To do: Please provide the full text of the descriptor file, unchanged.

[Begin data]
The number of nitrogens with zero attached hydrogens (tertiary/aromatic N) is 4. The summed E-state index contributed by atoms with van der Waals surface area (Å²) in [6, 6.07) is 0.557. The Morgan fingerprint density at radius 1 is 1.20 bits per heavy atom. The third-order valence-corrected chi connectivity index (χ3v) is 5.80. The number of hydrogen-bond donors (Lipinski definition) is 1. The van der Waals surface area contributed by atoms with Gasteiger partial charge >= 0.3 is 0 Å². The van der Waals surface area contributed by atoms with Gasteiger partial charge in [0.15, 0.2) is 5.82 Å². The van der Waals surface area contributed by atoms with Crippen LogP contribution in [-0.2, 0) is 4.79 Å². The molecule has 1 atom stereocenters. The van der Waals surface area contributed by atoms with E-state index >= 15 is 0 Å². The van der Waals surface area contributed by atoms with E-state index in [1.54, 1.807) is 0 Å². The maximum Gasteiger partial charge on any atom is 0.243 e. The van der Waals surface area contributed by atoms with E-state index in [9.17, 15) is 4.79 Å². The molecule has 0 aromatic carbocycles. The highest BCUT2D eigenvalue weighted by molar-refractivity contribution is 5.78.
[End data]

The number of nitrogens with zero attached hydrogens (tertiary/aromatic N) is 4. The summed E-state index contributed by atoms with van der Waals surface area (Å²) in [6, 6.07) is 0.557. The Morgan fingerprint density at radius 1 is 1.20 bits per heavy atom. The third-order valence-corrected chi connectivity index (χ3v) is 5.80. The number of hydrogen-bond donors (Lipinski definition) is 1. The van der Waals surface area contributed by atoms with Gasteiger partial charge >= 0.3 is 0 Å². The van der Waals surface area contributed by atoms with Gasteiger partial charge in [0.15, 0.2) is 5.82 Å². The van der Waals surface area contributed by atoms with Crippen LogP contribution in [-0.2, 0) is 4.79 Å². The molecule has 1 atom stereocenters. The van der Waals surface area contributed by atoms with E-state index >= 15 is 0 Å². The van der Waals surface area contributed by atoms with E-state index in [1.54, 1.807) is 0 Å². The maximum Gasteiger partial charge on any atom is 0.243 e. The van der Waals surface area contributed by atoms with E-state index in [9.17, 15) is 4.79 Å². The molecule has 0 aromatic carbocycles. The highest BCUT2D eigenvalue weighted by molar-refractivity contribution is 5.78.